TABLE III______________________________________Butadiene-Styrene Random Copolymer Properties______________________________________Inherent viscosity 2.41Molecular weight (Mw) 511,000Molecular weight (Mn) 176,000Heterogeneity index 2.9Mooney viscosity, ML-4, uncoupled polymer 88Mooney viscosity, ML-4, coupled polymer 106______________________________________
The conversion of monomer to polymer, as determined from weight percent solids in the polymerization effluent, was 93% complete in the first rector means, and was essentially quantitative (99.9%) after the second reactor means. Quantitative conversion, therefore, required 5.0 minutes.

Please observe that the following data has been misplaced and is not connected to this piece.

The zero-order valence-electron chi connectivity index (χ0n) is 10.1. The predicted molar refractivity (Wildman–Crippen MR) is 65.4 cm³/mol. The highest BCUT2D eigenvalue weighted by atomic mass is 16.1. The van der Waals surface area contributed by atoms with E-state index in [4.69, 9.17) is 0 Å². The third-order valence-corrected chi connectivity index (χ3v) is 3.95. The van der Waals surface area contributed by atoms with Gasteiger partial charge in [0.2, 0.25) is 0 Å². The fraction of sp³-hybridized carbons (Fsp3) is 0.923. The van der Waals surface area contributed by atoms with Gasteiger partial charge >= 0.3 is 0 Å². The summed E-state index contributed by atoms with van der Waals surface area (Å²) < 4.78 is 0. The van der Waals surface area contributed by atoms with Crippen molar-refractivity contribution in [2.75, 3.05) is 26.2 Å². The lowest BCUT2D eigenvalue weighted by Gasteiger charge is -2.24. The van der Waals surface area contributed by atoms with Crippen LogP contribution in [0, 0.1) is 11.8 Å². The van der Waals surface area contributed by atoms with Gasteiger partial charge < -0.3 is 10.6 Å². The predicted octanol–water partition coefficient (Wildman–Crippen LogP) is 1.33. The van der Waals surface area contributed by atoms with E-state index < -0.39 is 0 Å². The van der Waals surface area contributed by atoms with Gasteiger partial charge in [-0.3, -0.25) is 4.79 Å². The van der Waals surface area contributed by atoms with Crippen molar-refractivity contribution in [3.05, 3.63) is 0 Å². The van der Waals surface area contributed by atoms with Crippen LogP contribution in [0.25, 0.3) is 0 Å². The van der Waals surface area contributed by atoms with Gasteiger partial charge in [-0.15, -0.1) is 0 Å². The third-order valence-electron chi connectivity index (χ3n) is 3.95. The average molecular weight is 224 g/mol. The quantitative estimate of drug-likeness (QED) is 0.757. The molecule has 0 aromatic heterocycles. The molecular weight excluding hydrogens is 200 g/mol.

It is evident from the data in Table III that the continuous polymerization process of the instant invention provides for essentially quantitative conversion of monomer to polymer in a short residence time with sufficient live polymer present at the end of the polymerization process to couple, as shown by a significant increase in Mooney viscosity.
A series of 75/25 butadiene/styrene random copolymers were prepared according to Polymerization Recipe III by a continuous polymerization process using a reactor train consisting of a 3-pint, round bottomed glass reactor with stirring means, a 20 feet by 1/2 inch copper tube, and inlet for the 1,3-butadiene coupling adjuvant, a 65-ml. Kenics Static Mixer, a silicon tetrachloride inlet, a gear pump to move the polymer cement and to provide some mixing of the silicon tetrachloride coupling agent with the polymer cement, and a 425-ml Kenics Static Mixer.